70 


70 


70 


19 


72 


68 


72 


20 


74 


70 


74 


21 


72 


72 


72 



Subject S12 


Test Conditions 


Sentence # 


R 


M 


L 


1 


64 


68 


64 


2 


60 


64 


60 


3 


64 


68 


64 


4 


68 


64 


68 


5 


64 


68 


72 


6 


66 


66 


70 


7 


68 


68 


68 


8 


66 


66 


66 


9 


68 


68 


64 


10 


66 


66 


66 


11 


64 


68 


64 


12 


66 


70 


62 


13 


68 


68 


64 


14 


70 


66 


62 


15 


68 


64 


64 


16 


66 


66 


62 


17 


68 


68 


64 


18 


66 


66 


66 


19 


68 


68 


64 


20 


66 


66 


66 


21 68 


68 


64 



106 



Subject S13 


Test Conditions 


Sentence # 


R 


M 


L 


1 


72 


72 


76 


2 


68 


68 


72 


3 


64 


72 


68 


4 


68 


76 


64 


5 


64 


80 


68 


6 


66 


78 


66 


7 


68 


76 


64 


8 


66 


74 


62 


9 


64 


72 


64 


10 


66 


70 


66 


11 


68 


72 


68 


12 


66 


74 


66 


13 


68 


76 


64 


14 


66 


74 


66 


15 


68 


72 


68 


16 


66 


74 


70 


17 


64 


72 


68 


18 


66 


70 


70 


19 


68 


72 


72 


20 


70 


70 


70 


21 


68 72 


68 



Subject S14 


Test Conditions 


Sentence # 


R 


M 


L 


1 


60 


68 


64 


2 


56 


64 


60 


3 


60 


68 


64 


4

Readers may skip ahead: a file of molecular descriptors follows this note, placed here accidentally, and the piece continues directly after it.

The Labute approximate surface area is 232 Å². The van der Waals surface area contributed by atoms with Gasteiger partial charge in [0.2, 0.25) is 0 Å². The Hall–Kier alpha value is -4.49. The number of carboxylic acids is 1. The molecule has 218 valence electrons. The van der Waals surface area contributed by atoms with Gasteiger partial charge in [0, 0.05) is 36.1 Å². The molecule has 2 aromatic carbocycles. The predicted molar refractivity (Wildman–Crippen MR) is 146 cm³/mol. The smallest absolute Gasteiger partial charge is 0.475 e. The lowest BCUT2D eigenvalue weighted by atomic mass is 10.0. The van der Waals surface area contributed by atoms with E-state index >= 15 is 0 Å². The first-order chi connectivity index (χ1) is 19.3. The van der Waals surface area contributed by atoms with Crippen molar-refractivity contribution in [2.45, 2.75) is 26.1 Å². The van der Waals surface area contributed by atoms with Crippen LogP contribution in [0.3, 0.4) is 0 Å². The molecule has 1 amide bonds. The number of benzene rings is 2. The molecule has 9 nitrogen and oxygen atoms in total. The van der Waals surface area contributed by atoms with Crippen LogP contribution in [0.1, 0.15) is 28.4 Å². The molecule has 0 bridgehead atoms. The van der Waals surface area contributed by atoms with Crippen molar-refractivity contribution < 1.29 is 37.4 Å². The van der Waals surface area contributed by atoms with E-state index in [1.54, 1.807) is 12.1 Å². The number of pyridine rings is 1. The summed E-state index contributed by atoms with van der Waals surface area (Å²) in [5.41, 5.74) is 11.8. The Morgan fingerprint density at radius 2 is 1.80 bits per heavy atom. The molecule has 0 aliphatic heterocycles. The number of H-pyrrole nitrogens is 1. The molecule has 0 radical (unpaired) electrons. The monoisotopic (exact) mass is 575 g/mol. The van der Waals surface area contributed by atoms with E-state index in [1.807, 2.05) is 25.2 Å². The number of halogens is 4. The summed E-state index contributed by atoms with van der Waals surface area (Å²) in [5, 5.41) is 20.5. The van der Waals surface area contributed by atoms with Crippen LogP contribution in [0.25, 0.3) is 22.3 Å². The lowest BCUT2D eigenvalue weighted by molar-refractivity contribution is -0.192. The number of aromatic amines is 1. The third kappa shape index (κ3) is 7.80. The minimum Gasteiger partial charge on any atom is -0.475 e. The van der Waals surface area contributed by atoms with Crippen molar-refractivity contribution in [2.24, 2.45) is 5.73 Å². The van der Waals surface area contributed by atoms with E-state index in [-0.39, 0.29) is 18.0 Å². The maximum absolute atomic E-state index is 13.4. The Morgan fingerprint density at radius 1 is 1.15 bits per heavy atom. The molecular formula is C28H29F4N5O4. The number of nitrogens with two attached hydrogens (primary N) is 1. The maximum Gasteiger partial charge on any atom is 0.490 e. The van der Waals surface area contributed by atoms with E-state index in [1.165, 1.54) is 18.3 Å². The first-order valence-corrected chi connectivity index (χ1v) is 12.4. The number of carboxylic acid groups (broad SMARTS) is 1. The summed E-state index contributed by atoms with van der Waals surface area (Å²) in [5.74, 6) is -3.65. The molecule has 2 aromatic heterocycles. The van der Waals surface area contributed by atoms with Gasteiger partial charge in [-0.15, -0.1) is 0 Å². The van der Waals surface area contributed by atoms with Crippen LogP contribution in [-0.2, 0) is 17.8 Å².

64 


64 


68 


5 


68 


68 


64 


6 


66 


70 


66 


7 


64 


68 


64 


8 


62 


66 


66 


9 


64 


64 


64 


10 


66 


66 


62 


11 


64 


68 


64 


12 


62 


66 


62 


13 


64 


64 


60 


14 


62 


66 


62 


15 


64 


68 


64 


16 


62 


70 


62 


17 


60 


68 


64 


18 


62 


70 


62 


19 


60 


68 


64 


20 


58 


70 


66 


21 


60 


68 


64 






Subject S15 


Test Conditions 


Sentence # 


R 


M 


L 


1 


68 


68 


68 


2 


64 


64 


64 


3 


60 


60 


68 


4 


64 


64 


64 


5 


60 


68 


68 


6 


62 


70 


66 


7 


64 


68 


64 


8 


62 


70 


66 


9 


64 


72 


64 


10 


62 


70 


62 


11 


64 


68 


60 


12 


66 


70 


62 


13 


64 


72 


64 


14 


62 


70 


62 


15 


64 


72 


60 


16 


66 


70 


62 


17 


64 


68 


64 


18 


62 


66 


62 


19 


64 


68 


64 


20 


66 


70 


66 


21 


64 


68 


64 



Subject S16 


Test Conditions 


Sentence # 


R 


M 


L 


1 


64 


68 


72 


2 


60 


64 


68 


3 


56 


60 


64 


4 


60 


64 


68 


5 


64 


68 


64 


6 


66 


70 


62 


7 


68 


72 


60 


8 


70 


70 


62 


9 


68 


68 


64 


10